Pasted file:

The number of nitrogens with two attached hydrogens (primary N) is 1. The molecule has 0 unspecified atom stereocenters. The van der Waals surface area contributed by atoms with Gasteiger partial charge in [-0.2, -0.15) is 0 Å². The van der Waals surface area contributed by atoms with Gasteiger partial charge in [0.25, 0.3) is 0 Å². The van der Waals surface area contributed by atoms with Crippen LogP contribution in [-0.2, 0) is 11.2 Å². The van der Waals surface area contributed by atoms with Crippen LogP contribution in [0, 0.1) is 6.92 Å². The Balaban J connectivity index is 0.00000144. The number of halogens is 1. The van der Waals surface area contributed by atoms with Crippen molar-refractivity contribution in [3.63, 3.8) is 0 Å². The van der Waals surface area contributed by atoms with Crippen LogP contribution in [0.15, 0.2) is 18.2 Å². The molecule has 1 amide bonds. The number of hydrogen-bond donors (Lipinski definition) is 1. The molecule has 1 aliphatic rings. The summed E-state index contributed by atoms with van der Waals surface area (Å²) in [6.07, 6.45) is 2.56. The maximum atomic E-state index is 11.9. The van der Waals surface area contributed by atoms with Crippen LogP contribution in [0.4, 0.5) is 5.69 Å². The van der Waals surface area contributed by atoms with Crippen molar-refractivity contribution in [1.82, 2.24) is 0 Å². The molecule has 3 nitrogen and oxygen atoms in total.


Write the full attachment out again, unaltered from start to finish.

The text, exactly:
The number of nitrogens with two attached hydrogens (primary N) is 1. The molecule has 0 unspecified atom stereocenters. The van der Waals surface area contributed by atoms with Gasteiger partial charge in [-0.2, -0.15) is 0 Å². The van der Waals surface area contributed by atoms with Gasteiger partial charge in [0.25, 0.3) is 0 Å². The van der Waals surface area contributed by atoms with Crippen LogP contribution in [-0.2, 0) is 11.2 Å². The van der Waals surface area contributed by atoms with Crippen LogP contribution in [0, 0.1) is 6.92 Å². The Balaban J connectivity index is 0.00000144. The number of halogens is 1. The van der Waals surface area contributed by atoms with Crippen molar-refractivity contribution in [3.63, 3.8) is 0 Å². The van der Waals surface area contributed by atoms with Crippen LogP contribution in [0.15, 0.2) is 18.2 Å². The molecule has 1 amide bonds. The number of hydrogen-bond donors (Lipinski definition) is 1. The molecule has 1 aliphatic rings. The summed E-state index contributed by atoms with van der Waals surface area (Å²) in [6.07, 6.45) is 2.56. The maximum atomic E-state index is 11.9. The van der Waals surface area contributed by atoms with Crippen LogP contribution in [0.4, 0.5) is 5.69 Å². The van der Waals surface area contributed by atoms with Crippen molar-refractivity contribution in [1.82, 2.24) is 0 Å². The molecule has 3 nitrogen and oxygen atoms in total.